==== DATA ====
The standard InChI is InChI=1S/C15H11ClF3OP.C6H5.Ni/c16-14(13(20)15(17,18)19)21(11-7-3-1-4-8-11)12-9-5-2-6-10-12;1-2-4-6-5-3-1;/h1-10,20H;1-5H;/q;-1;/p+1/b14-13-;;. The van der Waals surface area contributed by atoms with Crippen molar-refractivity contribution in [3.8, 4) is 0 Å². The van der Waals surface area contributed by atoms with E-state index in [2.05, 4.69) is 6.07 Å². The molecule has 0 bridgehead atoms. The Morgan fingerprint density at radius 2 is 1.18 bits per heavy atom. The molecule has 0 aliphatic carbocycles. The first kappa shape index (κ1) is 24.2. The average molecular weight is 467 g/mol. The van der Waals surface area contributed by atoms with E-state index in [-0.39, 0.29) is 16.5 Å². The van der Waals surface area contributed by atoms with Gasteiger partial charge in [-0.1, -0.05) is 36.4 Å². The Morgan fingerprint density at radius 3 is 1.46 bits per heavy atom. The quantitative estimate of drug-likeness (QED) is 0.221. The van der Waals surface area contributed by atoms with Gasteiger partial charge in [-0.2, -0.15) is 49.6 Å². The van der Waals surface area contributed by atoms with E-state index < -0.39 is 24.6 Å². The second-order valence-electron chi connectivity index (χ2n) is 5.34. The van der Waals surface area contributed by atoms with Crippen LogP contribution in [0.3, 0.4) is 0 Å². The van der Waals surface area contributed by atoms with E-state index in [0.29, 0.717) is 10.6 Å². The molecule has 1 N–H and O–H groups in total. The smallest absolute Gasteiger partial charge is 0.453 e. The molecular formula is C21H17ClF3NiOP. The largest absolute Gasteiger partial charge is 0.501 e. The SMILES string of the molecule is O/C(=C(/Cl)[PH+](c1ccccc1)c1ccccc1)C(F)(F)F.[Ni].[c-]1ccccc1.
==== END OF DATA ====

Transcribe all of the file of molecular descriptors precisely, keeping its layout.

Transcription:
The standard InChI is InChI=1S/C15H11ClF3OP.C6H5.Ni/c16-14(13(20)15(17,18)19)21(11-7-3-1-4-8-11)12-9-5-2-6-10-12;1-2-4-6-5-3-1;/h1-10,20H;1-5H;/q;-1;/p+1/b14-13-;;. The van der Waals surface area contributed by atoms with Crippen molar-refractivity contribution in [3.8, 4) is 0 Å². The van der Waals surface area contributed by atoms with E-state index in [2.05, 4.69) is 6.07 Å². The molecule has 0 bridgehead atoms. The Morgan fingerprint density at radius 2 is 1.18 bits per heavy atom. The molecule has 0 aliphatic carbocycles. The first kappa shape index (κ1) is 24.2. The average molecular weight is 467 g/mol. The van der Waals surface area contributed by atoms with E-state index in [-0.39, 0.29) is 16.5 Å². The van der Waals surface area contributed by atoms with Gasteiger partial charge in [-0.1, -0.05) is 36.4 Å². The Morgan fingerprint density at radius 3 is 1.46 bits per heavy atom. The quantitative estimate of drug-likeness (QED) is 0.221. The van der Waals surface area contributed by atoms with Gasteiger partial charge in [-0.2, -0.15) is 49.6 Å². The van der Waals surface area contributed by atoms with E-state index < -0.39 is 24.6 Å². The second-order valence-electron chi connectivity index (χ2n) is 5.34. The van der Waals surface area contributed by atoms with Crippen LogP contribution in [0.3, 0.4) is 0 Å². The van der Waals surface area contributed by atoms with E-state index in [0.29, 0.717) is 10.6 Å². The molecule has 1 N–H and O–H groups in total. The smallest absolute Gasteiger partial charge is 0.453 e. The molecular formula is C21H17ClF3NiOP. The largest absolute Gasteiger partial charge is 0.501 e. The SMILES string of the molecule is O/C(=C(/Cl)[PH+](c1ccccc1)c1ccccc1)C(F)(F)F.[Ni].[c-]1ccccc1.